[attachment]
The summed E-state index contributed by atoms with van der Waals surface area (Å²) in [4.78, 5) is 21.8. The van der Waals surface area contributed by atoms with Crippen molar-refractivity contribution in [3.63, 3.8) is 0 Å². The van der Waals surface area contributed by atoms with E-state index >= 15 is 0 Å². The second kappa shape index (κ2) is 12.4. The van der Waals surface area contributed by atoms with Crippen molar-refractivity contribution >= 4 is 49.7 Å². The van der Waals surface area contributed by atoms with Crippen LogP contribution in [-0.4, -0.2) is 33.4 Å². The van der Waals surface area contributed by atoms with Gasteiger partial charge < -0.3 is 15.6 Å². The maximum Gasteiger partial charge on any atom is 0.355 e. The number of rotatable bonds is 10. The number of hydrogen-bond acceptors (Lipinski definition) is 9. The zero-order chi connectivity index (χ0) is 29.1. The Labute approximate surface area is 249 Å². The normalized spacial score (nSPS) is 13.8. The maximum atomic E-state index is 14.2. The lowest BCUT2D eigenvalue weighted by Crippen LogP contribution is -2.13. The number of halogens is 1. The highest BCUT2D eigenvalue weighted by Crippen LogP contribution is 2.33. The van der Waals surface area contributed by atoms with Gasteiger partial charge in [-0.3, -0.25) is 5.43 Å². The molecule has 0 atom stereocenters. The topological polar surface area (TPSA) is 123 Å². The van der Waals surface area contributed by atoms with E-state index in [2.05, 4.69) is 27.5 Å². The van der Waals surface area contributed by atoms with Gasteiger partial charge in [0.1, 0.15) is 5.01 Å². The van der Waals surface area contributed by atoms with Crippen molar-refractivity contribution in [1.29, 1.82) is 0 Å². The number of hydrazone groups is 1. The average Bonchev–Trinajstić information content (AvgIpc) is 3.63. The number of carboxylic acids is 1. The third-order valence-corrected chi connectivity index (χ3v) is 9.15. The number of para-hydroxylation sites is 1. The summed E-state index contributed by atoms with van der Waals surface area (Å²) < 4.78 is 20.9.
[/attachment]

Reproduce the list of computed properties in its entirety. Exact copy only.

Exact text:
The summed E-state index contributed by atoms with van der Waals surface area (Å²) in [4.78, 5) is 21.8. The van der Waals surface area contributed by atoms with Crippen molar-refractivity contribution in [3.63, 3.8) is 0 Å². The van der Waals surface area contributed by atoms with E-state index >= 15 is 0 Å². The second kappa shape index (κ2) is 12.4. The van der Waals surface area contributed by atoms with Crippen molar-refractivity contribution >= 4 is 49.7 Å². The van der Waals surface area contributed by atoms with Crippen LogP contribution in [-0.4, -0.2) is 33.4 Å². The van der Waals surface area contributed by atoms with Gasteiger partial charge < -0.3 is 15.6 Å². The maximum Gasteiger partial charge on any atom is 0.355 e. The number of rotatable bonds is 10. The number of hydrogen-bond acceptors (Lipinski definition) is 9. The zero-order chi connectivity index (χ0) is 29.1. The Labute approximate surface area is 249 Å². The normalized spacial score (nSPS) is 13.8. The maximum atomic E-state index is 14.2. The lowest BCUT2D eigenvalue weighted by Crippen LogP contribution is -2.13. The number of halogens is 1. The highest BCUT2D eigenvalue weighted by Crippen LogP contribution is 2.33. The van der Waals surface area contributed by atoms with Gasteiger partial charge in [-0.3, -0.25) is 5.43 Å². The molecule has 0 atom stereocenters. The topological polar surface area (TPSA) is 123 Å². The van der Waals surface area contributed by atoms with E-state index in [2.05, 4.69) is 27.5 Å². The van der Waals surface area contributed by atoms with Gasteiger partial charge in [0.1, 0.15) is 5.01 Å². The van der Waals surface area contributed by atoms with Crippen molar-refractivity contribution in [1.29, 1.82) is 0 Å². The number of hydrazone groups is 1. The average Bonchev–Trinajstić information content (AvgIpc) is 3.63. The number of carboxylic acids is 1. The third-order valence-corrected chi connectivity index (χ3v) is 9.15. The number of para-hydroxylation sites is 1. The summed E-state index contributed by atoms with van der Waals surface area (Å²) < 4.78 is 20.9.